Mr Cook had a tender spot for poetry, being something of a poet himself. He had already edited a book of Sussex verse, which Combridge’s had published in 1914. More books of poetry appeared, such as Kettle-Songs by H. Lulham, a friend of his, and Cook also edited a further book of Sussex verse in 1928. Some of Combridge’s books were illustrated by well-known artists such as Louis Ginnett.

copyright © J.Middleton
This postcard dates from 1905 before Combridge’s Second-hand and Antiquarian bookshop occupied number 70 on the left

An amusing anecdote about the vagaries of the book-selling trade can be gauged from the adventures of a book published in 1933 entitled Monumental Effigies of Sussex. The first printing sold so well that the book was re-printed but unfortunately it hung fire. In two years between 1941 and 1943, just eight copies were sold. Thus a letter was sent to the copyright holder who lived in Hastings saying that Combridge’s would ‘be very glad to be relieved of the remaining 187 copies’. Consequently, the copies were despatched to Hastings. Some years later Combridge’s received a letter to the effect that in settling up their client’s estate, piles of Monumental Effigies had been discovered (still 187?) and would Combridge’s be interested? Indeed they would because in the meantime the subject had become more popular, the book had become very scarce, and second-hand copies were not to be found. Back they came to Hove, and every copy was sold.

Mr Cook still owned the business at the outbreak of the Second World War, although the day-to-day running of it was entrusted to three men – Charles Edward Phelps Lane, Thomas Goodman, and Clement Bridgland. Mr Lane was in charge of the fountain pens and the jigsaw library, Mr Bridgland was responsible for new books, while Mr Goodman ran the stationery section where Combridge’s Hove Vellum laid claim to being the best writing paper in the world.

Mr Goodman’s department also arranged for headed notepaper to be printed. This was done in the basement; regular customers had an individual metal stamp with their address, and these were stored in their own little boxes next to where the bicycles were kept. The process of die-stamping was time-consuming and tricky – it also used up quantities of waste paper because the die-head had to be wiped constantly. The lady printer declared that the best and most absorbent paper came from the pages of old family Bibles that were too badly damaged to merit re-binding. Many of these family Bibles had been carried into number 70 with great expectations – the owner thinking that because they were old, they must be valuable. Unfortunately, this was not so because in those days such old volumes were commonplace. Their true value to the family was if it contained genealogical details on the fly-leaf.

By 1939 the business was languishing, and it did not help when most private schools closed or were evacuated because of the threat of invasion. However, when HMS King Alfred opened its doors on Hove seafront, business was transformed. Suddenly there were all these young men clamouring for books on navigation whilst also buying stacks of protractors, compasses and pens. Indeed business became so buoyant that the accountant advised Mr Cook to turn it into a limited company, making the senior staff members directors, whilst Mr Cook remained as managing director. In order to bring this about Mr Lane, Mr Goodman and Mr Bridgland were obliged to invest £100 each in the company. Although this did not pose a problem for Mr Bridgland, whose wife Daisy owned property in East Grinstead, it raised serious problems for the other two. Mr Lane had worked at Combridge’s for many years on modest wages, and so there were no savings to speak of; eventually his precious stamp collection was sold – never to be mentioned within the family again – and the three men became directors.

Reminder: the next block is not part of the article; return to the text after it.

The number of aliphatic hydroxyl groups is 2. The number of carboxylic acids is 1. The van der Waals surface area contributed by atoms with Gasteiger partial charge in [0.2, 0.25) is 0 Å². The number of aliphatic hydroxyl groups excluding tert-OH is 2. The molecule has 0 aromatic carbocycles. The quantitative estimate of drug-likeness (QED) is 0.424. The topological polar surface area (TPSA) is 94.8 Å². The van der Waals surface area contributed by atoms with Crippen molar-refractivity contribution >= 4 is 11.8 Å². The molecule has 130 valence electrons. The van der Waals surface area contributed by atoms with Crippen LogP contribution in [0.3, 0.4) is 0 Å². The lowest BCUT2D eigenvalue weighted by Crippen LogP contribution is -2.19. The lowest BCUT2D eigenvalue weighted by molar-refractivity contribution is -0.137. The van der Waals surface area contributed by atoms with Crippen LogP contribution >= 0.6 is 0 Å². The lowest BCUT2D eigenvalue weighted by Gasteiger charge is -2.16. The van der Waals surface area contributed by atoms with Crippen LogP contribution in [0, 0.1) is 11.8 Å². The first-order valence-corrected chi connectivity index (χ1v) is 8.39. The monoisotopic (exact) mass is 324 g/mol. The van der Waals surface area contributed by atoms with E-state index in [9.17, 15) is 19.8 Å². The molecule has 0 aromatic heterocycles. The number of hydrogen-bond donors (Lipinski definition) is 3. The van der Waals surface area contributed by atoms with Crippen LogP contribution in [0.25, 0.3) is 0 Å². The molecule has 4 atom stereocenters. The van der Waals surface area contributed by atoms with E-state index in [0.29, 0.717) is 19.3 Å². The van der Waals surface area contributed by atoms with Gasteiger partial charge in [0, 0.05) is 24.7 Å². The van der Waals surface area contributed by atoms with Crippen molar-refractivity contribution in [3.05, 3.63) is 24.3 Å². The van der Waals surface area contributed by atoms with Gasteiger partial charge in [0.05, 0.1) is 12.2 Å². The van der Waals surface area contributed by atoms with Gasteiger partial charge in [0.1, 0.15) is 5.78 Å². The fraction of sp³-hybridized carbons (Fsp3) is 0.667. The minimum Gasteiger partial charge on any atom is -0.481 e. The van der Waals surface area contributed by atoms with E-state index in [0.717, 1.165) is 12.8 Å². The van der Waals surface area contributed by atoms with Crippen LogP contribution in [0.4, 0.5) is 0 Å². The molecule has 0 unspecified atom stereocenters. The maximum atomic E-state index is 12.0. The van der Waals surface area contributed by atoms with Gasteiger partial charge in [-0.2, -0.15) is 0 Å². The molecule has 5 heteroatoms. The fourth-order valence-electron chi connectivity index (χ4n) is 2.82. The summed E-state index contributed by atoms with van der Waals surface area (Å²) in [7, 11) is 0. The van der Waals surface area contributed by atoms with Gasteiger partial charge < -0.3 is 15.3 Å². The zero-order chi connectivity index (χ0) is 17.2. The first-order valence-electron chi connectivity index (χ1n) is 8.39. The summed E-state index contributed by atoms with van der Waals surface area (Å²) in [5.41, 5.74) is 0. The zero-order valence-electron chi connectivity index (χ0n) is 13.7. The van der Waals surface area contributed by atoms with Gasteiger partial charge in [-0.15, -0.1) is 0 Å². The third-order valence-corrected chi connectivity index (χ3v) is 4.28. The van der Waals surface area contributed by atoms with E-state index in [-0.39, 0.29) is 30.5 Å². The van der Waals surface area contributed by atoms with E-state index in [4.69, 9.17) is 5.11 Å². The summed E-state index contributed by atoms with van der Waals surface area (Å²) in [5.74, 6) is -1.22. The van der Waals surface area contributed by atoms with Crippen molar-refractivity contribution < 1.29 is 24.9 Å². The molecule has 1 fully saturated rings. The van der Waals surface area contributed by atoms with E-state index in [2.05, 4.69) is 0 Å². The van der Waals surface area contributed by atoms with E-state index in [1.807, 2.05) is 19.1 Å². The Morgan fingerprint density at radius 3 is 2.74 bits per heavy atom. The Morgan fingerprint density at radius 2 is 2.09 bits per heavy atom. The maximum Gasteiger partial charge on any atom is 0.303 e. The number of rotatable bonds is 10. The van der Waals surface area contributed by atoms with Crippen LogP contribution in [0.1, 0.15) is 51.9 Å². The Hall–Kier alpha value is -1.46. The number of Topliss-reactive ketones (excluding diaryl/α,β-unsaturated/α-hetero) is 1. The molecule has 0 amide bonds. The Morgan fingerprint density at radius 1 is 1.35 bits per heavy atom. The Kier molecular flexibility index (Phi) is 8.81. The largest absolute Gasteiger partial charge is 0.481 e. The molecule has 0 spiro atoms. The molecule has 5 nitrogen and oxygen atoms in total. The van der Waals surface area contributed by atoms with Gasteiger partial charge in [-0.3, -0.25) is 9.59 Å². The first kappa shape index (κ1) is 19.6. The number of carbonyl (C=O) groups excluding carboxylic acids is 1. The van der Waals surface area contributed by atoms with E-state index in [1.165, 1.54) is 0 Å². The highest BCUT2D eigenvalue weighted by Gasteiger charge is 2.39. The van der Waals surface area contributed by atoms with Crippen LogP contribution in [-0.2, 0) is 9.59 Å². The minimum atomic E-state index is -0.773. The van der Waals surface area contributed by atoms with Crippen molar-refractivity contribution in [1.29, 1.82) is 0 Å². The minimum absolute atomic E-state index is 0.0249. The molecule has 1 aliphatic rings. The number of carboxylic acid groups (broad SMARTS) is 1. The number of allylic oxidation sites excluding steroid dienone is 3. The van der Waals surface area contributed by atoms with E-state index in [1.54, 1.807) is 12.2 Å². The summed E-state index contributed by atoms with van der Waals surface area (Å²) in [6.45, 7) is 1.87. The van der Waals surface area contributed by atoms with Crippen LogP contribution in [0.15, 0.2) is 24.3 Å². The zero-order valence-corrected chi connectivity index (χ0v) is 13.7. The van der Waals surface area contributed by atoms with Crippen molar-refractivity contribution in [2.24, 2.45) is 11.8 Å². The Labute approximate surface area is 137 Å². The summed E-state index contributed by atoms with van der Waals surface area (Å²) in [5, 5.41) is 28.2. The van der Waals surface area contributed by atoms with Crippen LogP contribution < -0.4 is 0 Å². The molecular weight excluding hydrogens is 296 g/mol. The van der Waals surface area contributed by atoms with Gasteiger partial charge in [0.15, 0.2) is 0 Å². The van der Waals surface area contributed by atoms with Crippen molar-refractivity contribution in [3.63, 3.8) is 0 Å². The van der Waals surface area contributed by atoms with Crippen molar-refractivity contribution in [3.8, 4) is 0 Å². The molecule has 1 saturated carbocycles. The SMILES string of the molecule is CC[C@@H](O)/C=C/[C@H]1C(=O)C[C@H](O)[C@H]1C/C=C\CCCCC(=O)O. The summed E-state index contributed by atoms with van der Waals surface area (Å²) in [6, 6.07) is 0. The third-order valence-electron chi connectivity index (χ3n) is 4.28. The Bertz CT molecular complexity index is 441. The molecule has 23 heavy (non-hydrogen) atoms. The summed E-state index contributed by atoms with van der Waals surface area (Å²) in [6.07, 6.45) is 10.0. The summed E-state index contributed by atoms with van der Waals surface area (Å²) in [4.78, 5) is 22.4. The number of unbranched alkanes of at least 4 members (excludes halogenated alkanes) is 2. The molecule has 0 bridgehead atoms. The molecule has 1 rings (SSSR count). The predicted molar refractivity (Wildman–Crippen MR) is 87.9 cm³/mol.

Mr Bridgland, an austere-looking man behind his spectacles and piles of new books, was an unlikely football fan, but his great delight was to attend matches at the Goldstone Ground.

Mr Lane was a portly figure with a walrus moustache. When it was time for a break, he and his son Ken Lane from number 70, used to perambulate along the street, both smoking their pipes; Daisy Bridgland was Ken Lane’s god-mother.

The interior of number 70 was an impressive sight – the ceiling was high and the walls were lined with tier after tier of shelves. The topmost shelves could only be reached with the help of a long ladder of fourteen rungs. It became something of a skill to be able to manoeuvre this heavy wooden ladder around the shop. A young female assistant was reassured that she need not climb to the top of the ladder if the man who requested a book off the top shelf was thought to be of dubious character.

The shop specialised in volumes of Sussex interest, and occupied a whole north-facing section. There must have been around 400 to 500 such books at any one time, with more stored away in the loft. Bargains were to be had. For example, in 1955 you could purchase a set of Sussex Archaeological Collections dating from 1848 to 1952 for just £20. However, this must be set against the earnings of a female shop assistant who earned £3 for a five and a half day week. The same assistant would be pleased to sell a book for 10/- (now 50p) which was reckoned as a good price for a hardback book in good condition.